Daily Dose Of Jazz…

Nobuo Tsukahara, better known as Nobuo Hara was born November 19, 1926 in Toyama, Japan. He played in a military band during World War II and in a Tokyo officer’s club after the war. Realizing classical music was not going to pay a living wage he ventured into jazz and joined the  ensemble Sharps and Flats, taking leadership in 1952, a position he held for over six decades. This band helped to make jazz popular in Japan after WWII and they recorded copiously as well as appearing at the Newport Jazz Festival in 1967.

In 2007 at 80 years old he still the led Nobuo Hara and His Sharps and Flats, the 17-piece big band. Sharps and Flats have accompanied Chiemi Eri and included sidemen such as Norio Maeda, Shotaro Moriyasu, and Akitoshi Igarashi. Noted for their sweet rhythms and their swing they have continued to mesmerize audiences even today.

Saxophonist Nobuo Hara has performed and/or recorded with Quincy Jones, Count Basie, Miles Davis, Sammy Davis Jr., Perry Como, Henry Mancini, Silvie Vartan, Nat King Cole, Yves Montand, Sarah Vaughan, Diana Ross, and the list goes on and on.


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Daily Dose Of Jazz…

George Masso was born November 17, 1926 in Cranston, Rhode Island. Most notable for his work from 1948 to 1950 as a member of the Jimmy Dorsey band, but finding the life of a professional jazz musician financially difficult, Masso quit performing following his work with Dorsey and began teaching.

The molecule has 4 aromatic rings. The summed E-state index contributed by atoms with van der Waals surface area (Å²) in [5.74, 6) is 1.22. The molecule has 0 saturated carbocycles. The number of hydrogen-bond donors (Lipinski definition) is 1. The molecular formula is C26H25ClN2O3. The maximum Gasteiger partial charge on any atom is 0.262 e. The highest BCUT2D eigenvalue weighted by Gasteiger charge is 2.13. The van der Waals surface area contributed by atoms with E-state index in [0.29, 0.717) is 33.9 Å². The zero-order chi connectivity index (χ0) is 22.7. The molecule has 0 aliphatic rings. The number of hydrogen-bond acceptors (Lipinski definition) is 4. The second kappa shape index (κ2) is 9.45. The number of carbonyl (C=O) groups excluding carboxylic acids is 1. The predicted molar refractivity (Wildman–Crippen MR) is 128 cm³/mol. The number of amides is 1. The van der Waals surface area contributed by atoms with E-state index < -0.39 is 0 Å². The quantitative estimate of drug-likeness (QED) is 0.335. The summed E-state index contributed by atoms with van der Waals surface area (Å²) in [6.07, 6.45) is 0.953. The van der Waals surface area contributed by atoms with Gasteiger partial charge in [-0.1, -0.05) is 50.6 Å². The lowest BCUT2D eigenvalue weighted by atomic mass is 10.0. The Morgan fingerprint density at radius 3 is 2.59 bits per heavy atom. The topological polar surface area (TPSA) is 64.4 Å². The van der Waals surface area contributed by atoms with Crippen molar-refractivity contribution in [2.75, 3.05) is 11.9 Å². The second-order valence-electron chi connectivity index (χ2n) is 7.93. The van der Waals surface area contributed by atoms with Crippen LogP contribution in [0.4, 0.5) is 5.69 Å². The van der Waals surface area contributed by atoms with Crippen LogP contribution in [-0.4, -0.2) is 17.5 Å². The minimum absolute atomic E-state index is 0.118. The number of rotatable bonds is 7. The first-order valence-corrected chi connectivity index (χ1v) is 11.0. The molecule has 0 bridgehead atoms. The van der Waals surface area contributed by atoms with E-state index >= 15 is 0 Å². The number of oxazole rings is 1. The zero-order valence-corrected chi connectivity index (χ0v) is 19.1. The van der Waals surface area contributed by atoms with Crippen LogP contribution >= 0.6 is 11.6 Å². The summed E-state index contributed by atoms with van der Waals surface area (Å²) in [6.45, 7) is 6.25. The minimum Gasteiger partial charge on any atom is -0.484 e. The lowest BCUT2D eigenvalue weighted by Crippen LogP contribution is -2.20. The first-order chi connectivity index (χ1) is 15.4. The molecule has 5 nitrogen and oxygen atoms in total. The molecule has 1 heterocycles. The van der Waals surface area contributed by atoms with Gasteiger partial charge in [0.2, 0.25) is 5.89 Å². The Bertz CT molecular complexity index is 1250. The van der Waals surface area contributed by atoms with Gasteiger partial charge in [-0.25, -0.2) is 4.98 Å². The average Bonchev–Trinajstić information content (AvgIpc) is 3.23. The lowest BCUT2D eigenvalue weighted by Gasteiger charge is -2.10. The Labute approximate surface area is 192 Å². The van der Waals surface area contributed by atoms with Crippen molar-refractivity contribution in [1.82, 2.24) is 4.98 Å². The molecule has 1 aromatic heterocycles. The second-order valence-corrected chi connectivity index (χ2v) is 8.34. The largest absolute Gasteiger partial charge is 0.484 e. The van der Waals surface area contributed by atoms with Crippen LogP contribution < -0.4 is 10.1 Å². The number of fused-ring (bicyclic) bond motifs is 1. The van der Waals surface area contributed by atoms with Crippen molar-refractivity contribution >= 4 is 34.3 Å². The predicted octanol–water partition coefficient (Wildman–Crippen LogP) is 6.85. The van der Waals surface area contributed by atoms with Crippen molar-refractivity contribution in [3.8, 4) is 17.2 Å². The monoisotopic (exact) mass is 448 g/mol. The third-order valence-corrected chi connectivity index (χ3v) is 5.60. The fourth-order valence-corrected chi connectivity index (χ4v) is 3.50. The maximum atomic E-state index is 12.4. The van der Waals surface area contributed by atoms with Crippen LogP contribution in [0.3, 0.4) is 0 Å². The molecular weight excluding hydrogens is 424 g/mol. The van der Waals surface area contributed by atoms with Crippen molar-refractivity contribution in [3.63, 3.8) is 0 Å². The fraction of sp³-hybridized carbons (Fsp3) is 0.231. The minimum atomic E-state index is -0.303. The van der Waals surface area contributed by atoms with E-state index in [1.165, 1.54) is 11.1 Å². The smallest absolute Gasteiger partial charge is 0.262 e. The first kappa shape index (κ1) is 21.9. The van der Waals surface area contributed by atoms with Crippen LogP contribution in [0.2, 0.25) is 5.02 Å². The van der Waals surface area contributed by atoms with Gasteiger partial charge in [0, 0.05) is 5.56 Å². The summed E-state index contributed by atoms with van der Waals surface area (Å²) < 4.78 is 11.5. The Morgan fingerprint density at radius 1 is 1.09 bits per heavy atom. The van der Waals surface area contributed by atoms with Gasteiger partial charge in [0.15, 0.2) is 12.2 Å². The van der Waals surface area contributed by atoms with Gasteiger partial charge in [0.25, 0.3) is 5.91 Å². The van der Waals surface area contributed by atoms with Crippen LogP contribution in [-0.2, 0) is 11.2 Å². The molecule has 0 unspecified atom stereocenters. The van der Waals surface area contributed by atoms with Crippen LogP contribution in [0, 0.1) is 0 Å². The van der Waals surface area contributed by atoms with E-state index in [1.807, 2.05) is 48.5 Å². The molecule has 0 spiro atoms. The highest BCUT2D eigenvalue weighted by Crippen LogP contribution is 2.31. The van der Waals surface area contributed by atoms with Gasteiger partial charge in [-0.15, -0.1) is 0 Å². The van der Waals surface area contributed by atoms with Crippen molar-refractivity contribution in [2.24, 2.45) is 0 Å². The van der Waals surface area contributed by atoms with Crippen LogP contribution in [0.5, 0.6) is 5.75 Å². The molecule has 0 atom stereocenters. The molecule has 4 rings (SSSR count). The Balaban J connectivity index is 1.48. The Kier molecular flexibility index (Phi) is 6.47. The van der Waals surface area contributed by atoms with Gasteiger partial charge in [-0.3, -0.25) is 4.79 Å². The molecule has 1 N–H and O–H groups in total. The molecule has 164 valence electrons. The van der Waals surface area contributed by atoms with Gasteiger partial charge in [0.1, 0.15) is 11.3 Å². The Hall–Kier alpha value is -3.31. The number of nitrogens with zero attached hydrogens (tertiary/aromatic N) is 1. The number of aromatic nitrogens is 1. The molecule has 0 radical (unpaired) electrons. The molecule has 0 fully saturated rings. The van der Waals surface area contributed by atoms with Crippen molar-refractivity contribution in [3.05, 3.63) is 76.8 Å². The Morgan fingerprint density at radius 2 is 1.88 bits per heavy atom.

Returning to music in 1973, George recorded and/or performed with Bobby Hackett and Benny Goodman. In 1975 he became member of the World’s Greatest Jazz Band and by the late 1980s and early 1990s, he had recorded with George Shearing, Barbara Lea, Ken Peplowski, Scott hamilton, Warren Vache, Bobby Rosengarden, Woody Herman, Spike Robinson, Bob Haggart, Totti Bergh, Harry Allen and Yank Lawson.

He recorded numerous albums leading sessions on the Sackville, Nagel-Heyer, Arbors, Famous Door, World Jazz and Dreamstreet labels over the course of his career. Trombonist, bandleader, vibraphonist, and composer George Masso, who specialized in swing and Dixieland, rarely performs at 90 years old.


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Daily Dose Of Jazz…

Ernie Farrow was born on November 13, 1928 in Huntington, West Virginia and is the half-brother to Alice Coltrane. It is said that he was responsible for introducing her to jazz. He had his own bands throughout high school and emerged in the professional jazz scene in the first half of the ’50s, working with a series of demanding bandleaders including Terry Gibbs and Stan Getz.

Farrow’s relationship with Yusef Lateef began around 1956, performing alongside Hugh Lawson and drummer Louis Hayes and recording a dozen albums with him from 1957 to 1964. Over the course of his short career he also worked with Barry Harris and John Williams among others.

A few years later he began leading his own group, based out of Detroit and was a strong influence on his younger piano-playing sister. In the ’60s he was featured on bass in a terrific classic jazz piano trio fronted by Red Garland.

Best known as a bassist, he however, started on piano before adding bass and drums. Multi-instrumentalist Ernie Farrow, who played piano, double bass, and drums, passed away on July 14, 1969.


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Daily Dose Of Jazz…